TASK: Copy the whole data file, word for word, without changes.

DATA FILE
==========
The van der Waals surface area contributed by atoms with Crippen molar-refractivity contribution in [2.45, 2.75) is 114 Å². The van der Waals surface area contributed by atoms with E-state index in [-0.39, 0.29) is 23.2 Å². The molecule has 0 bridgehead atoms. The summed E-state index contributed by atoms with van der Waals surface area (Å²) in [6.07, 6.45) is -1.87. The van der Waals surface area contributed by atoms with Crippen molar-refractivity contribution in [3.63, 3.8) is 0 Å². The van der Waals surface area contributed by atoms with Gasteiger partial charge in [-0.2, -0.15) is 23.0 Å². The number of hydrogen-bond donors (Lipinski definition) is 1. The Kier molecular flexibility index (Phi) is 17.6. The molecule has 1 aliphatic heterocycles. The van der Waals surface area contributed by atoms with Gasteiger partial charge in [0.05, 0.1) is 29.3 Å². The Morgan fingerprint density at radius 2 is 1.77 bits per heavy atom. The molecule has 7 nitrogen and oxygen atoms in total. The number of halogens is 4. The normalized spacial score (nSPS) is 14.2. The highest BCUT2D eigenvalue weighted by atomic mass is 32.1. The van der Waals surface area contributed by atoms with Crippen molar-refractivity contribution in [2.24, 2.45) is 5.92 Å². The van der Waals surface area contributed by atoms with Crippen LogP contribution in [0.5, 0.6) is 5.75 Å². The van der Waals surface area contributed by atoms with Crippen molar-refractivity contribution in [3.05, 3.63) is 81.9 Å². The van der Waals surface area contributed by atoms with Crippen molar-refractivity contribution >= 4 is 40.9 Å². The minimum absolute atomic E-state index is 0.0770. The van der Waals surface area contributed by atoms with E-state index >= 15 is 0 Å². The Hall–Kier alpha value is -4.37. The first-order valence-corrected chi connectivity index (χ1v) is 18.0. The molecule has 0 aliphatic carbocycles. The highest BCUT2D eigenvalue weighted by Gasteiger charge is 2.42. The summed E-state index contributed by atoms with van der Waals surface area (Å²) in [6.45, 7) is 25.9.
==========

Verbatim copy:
The van der Waals surface area contributed by atoms with Crippen molar-refractivity contribution in [2.45, 2.75) is 114 Å². The van der Waals surface area contributed by atoms with E-state index in [-0.39, 0.29) is 23.2 Å². The molecule has 0 bridgehead atoms. The summed E-state index contributed by atoms with van der Waals surface area (Å²) in [6.07, 6.45) is -1.87. The van der Waals surface area contributed by atoms with Crippen molar-refractivity contribution in [3.63, 3.8) is 0 Å². The van der Waals surface area contributed by atoms with Gasteiger partial charge in [-0.2, -0.15) is 23.0 Å². The number of hydrogen-bond donors (Lipinski definition) is 1. The Kier molecular flexibility index (Phi) is 17.6. The molecule has 1 aliphatic heterocycles. The van der Waals surface area contributed by atoms with Gasteiger partial charge in [0.05, 0.1) is 29.3 Å². The Morgan fingerprint density at radius 2 is 1.77 bits per heavy atom. The molecule has 7 nitrogen and oxygen atoms in total. The number of halogens is 4. The normalized spacial score (nSPS) is 14.2. The highest BCUT2D eigenvalue weighted by atomic mass is 32.1. The van der Waals surface area contributed by atoms with Crippen molar-refractivity contribution in [2.24, 2.45) is 5.92 Å². The van der Waals surface area contributed by atoms with Crippen LogP contribution in [0.5, 0.6) is 5.75 Å². The van der Waals surface area contributed by atoms with Crippen molar-refractivity contribution in [3.05, 3.63) is 81.9 Å². The van der Waals surface area contributed by atoms with Crippen molar-refractivity contribution >= 4 is 40.9 Å². The minimum absolute atomic E-state index is 0.0770. The van der Waals surface area contributed by atoms with E-state index >= 15 is 0 Å². The Hall–Kier alpha value is -4.37. The first-order valence-corrected chi connectivity index (χ1v) is 18.0. The molecule has 0 aliphatic carbocycles. The highest BCUT2D eigenvalue weighted by Gasteiger charge is 2.42. The summed E-state index contributed by atoms with van der Waals surface area (Å²) in [6.45, 7) is 25.9.